Coca-Cola India’s Support My School program had just concluded in 2017 once it had touched the milestone of 1000 schools. They were exploring ways to scale the program and change focus to recycling in keeping with global goals and priorities. Around the same time, American India Foundation (AIF) had just concluded Coca-Cola’s highly successful VEER campaign that raised awareness for over 3000 persons with disability and facilitated their entry into the job market in India. A few discussions between the leadership of Coca-Cola and AIF resulted in designing the next phase of the program: to raise awareness amongst school children and their communities on recycling PET waste. The partnership between Coca-Cola and AIF thrust Support My School to the next level – Mission Recycling.

With the objective of reaching 1.1 million school children and community members, AIF’s Digital Equalizer strategized on the most effective and sustainable method to achieve this objective. The focus of this project was to engage students and communities using customized content delivered through the use of technology.

Ishteyaque Amjad, VP PAC, Coca-Cola demonstrating a game with students
Ishteyaque Amjad, VP PAC, Coca-Cola demonstrating a game with students

Multi-level Interventions

  • Content: Messaging content was developed through a technical partner. After rigorous pilot testing, field testing, and legal vetting, content was finalized and made accessible to a country-wide student audience through nine languages. It was also modified into EDUSAT* modules for Haryana.
  • Training of Trainers: 120 Master Trainers were first trained and then engaged to roll out the training and capacity building effort. Using a cascade model, these master trainers then trained 520 teachers and volunteers to deliver the message to students and communities. Sessions were conducted with students and community members followed by door to door activities, street plays, installation of demo units and rallies that were conducted with a view to spreading awareness in the community as well.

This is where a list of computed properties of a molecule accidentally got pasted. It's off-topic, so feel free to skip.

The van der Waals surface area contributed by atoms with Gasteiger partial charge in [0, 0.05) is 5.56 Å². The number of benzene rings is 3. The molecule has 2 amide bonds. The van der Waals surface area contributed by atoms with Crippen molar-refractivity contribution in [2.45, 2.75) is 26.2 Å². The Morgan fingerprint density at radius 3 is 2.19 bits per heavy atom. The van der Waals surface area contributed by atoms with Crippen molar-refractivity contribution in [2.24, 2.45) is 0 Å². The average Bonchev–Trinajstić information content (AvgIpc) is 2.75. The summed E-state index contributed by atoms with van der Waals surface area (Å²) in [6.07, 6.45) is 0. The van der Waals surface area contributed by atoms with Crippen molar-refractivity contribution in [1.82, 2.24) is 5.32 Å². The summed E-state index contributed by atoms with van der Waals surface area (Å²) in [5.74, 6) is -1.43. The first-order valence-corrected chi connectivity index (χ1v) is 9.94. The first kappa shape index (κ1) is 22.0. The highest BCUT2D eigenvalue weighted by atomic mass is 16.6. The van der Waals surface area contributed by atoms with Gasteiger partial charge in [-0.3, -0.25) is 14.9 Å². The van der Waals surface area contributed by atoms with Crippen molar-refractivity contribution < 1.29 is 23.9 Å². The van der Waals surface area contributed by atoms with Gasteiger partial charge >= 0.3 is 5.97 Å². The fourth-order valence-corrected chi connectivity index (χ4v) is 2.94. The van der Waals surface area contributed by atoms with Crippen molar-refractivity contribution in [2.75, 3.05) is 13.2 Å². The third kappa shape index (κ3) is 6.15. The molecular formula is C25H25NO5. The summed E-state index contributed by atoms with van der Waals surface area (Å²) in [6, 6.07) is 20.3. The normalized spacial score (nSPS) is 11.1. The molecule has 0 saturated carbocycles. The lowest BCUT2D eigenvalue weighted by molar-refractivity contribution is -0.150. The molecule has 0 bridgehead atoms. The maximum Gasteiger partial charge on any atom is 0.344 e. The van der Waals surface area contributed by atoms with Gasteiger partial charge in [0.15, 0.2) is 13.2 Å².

• Implementation Models: The delivery was executed through three models namely
  • Direct Model: Through do-it yourself activities, demo-units, games, competitions, the trainers ensured that the student community received and executed recycling of PET waste
  • Community Model: In Punjab, students and communities they belong to were involved in the mission.
  • EDUSAT: Unique to Haryana, this process involved the government’s EDUSAT system through which a central relay center, based in Chandigarh, delivered suitably modified content to the ROTs (Receive only Terminals) located at the schools across the state.
  • Outreach: Students and community members conducted rallies and door-to-door awareness drives and installation of demo units.
  • Monitoring and Evaluation: Baseline and endline surveys conducted by independent consultants were useful in determining the impact of the project. Continuous monitoring through a Live dash-board, an online reporting system and database were developed and used.

There is nothing that provides as much social and economic benefit, to as many stakeholders, as strategic partnerships focused on social good. The content for the program was created by Sahas Zero Waste, a technical partner engaged to package the campaign messaging through ToT guides, student booklets, games, activities, competitions etc. The successful implementation of the campaign in 504 of the total 5223 schools was achieved through the support of SRF Foundation, Plan India and World Vision India, in a symbiotic effort to amplify the campaign’s messaging. Assessments to measure the efficacy at different stages of the project were conducted by evaluation experts Espiel Edge. Together, these partnerships represent a transformational collaboration in taking Mission Recycling to scale.

Sourav Ganguly, former captain of the Indian Cricket Team, motivates students to recycle, reuse and reduce PET waste.
Sourav Ganguly, former captain of the Indian Cricket Team, motivates students to recycle, reuse and reduce PET waste.

In all, the project was successful in reaching out more than 1.4 million students, teachers and community members with messages on plastic and pet recycling, far in excess of the project goals. Evidence of the efficacy of these efforts was provided by the external evaluation of this program which revealed that the awareness on recycling and reuse of plastic and PET waste increased by more than 3 times! 2224 tons of plastic waste/debris was also removed as part of this program. AIF now looks forward to the next phase of this initiative as what has been accomplished, though enormous in scale, is just the tip of the proverbial iceberg.

This story was originally published in American India Foundation.